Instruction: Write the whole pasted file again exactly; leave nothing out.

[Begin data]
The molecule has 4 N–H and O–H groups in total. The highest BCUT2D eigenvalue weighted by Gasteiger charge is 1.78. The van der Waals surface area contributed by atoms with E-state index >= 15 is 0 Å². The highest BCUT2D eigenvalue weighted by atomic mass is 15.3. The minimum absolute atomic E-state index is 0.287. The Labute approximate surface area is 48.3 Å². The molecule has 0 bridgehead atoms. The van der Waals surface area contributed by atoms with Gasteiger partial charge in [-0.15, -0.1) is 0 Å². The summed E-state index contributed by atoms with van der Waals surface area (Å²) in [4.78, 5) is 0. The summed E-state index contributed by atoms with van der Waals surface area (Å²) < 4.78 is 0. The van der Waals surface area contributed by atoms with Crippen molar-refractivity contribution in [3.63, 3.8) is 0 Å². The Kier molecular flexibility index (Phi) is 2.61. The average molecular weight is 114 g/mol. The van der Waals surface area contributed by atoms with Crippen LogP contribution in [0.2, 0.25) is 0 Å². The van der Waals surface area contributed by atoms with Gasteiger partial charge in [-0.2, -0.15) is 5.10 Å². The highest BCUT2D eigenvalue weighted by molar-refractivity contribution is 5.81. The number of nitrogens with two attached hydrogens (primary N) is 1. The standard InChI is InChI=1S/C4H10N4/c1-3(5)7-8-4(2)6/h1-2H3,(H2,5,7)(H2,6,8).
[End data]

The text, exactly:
The molecule has 4 N–H and O–H groups in total. The highest BCUT2D eigenvalue weighted by Gasteiger charge is 1.78. The van der Waals surface area contributed by atoms with E-state index >= 15 is 0 Å². The highest BCUT2D eigenvalue weighted by atomic mass is 15.3. The minimum absolute atomic E-state index is 0.287. The Labute approximate surface area is 48.3 Å². The molecule has 0 bridgehead atoms. The van der Waals surface area contributed by atoms with Gasteiger partial charge in [-0.15, -0.1) is 0 Å². The summed E-state index contributed by atoms with van der Waals surface area (Å²) in [4.78, 5) is 0. The summed E-state index contributed by atoms with van der Waals surface area (Å²) < 4.78 is 0. The van der Waals surface area contributed by atoms with Crippen molar-refractivity contribution in [3.63, 3.8) is 0 Å². The Kier molecular flexibility index (Phi) is 2.61. The average molecular weight is 114 g/mol. The van der Waals surface area contributed by atoms with Crippen LogP contribution in [0.2, 0.25) is 0 Å². The van der Waals surface area contributed by atoms with Gasteiger partial charge in [-0.2, -0.15) is 5.10 Å². The highest BCUT2D eigenvalue weighted by molar-refractivity contribution is 5.81. The number of nitrogens with two attached hydrogens (primary N) is 1. The standard InChI is InChI=1S/C4H10N4/c1-3(5)7-8-4(2)6/h1-2H3,(H2,5,7)(H2,6,8).